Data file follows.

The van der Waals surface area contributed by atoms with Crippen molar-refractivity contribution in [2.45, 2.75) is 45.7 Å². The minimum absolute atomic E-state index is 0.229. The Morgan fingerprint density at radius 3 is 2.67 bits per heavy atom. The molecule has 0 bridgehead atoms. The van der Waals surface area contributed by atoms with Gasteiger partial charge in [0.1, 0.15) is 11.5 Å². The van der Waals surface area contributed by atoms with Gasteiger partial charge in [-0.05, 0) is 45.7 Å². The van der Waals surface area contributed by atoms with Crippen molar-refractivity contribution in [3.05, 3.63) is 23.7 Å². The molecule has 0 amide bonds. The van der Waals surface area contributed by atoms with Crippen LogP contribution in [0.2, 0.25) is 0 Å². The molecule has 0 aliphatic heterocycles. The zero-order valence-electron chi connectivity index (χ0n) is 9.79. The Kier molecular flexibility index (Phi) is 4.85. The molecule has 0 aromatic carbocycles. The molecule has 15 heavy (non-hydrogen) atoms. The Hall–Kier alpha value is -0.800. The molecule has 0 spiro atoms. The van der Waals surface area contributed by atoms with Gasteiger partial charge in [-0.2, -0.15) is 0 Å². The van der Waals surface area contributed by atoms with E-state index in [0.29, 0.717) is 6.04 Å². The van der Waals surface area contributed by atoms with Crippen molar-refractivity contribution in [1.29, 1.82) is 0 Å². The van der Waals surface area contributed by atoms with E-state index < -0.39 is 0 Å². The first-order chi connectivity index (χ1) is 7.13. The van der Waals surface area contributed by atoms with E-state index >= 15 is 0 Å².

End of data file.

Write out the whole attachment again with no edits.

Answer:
The van der Waals surface area contributed by atoms with Crippen molar-refractivity contribution in [2.45, 2.75) is 45.7 Å². The minimum absolute atomic E-state index is 0.229. The Morgan fingerprint density at radius 3 is 2.67 bits per heavy atom. The molecule has 0 bridgehead atoms. The van der Waals surface area contributed by atoms with Gasteiger partial charge in [0.1, 0.15) is 11.5 Å². The van der Waals surface area contributed by atoms with Gasteiger partial charge in [-0.05, 0) is 45.7 Å². The van der Waals surface area contributed by atoms with Crippen molar-refractivity contribution in [3.05, 3.63) is 23.7 Å². The molecule has 0 amide bonds. The van der Waals surface area contributed by atoms with Crippen LogP contribution in [0.2, 0.25) is 0 Å². The molecule has 0 aliphatic heterocycles. The zero-order valence-electron chi connectivity index (χ0n) is 9.79. The Kier molecular flexibility index (Phi) is 4.85. The molecule has 0 aromatic carbocycles. The molecule has 15 heavy (non-hydrogen) atoms. The Hall–Kier alpha value is -0.800. The molecule has 0 spiro atoms. The van der Waals surface area contributed by atoms with Gasteiger partial charge in [-0.2, -0.15) is 0 Å². The van der Waals surface area contributed by atoms with E-state index in [0.29, 0.717) is 6.04 Å². The van der Waals surface area contributed by atoms with Crippen molar-refractivity contribution in [1.29, 1.82) is 0 Å². The van der Waals surface area contributed by atoms with E-state index < -0.39 is 0 Å². The first-order chi connectivity index (χ1) is 7.13. The van der Waals surface area contributed by atoms with E-state index >= 15 is 0 Å².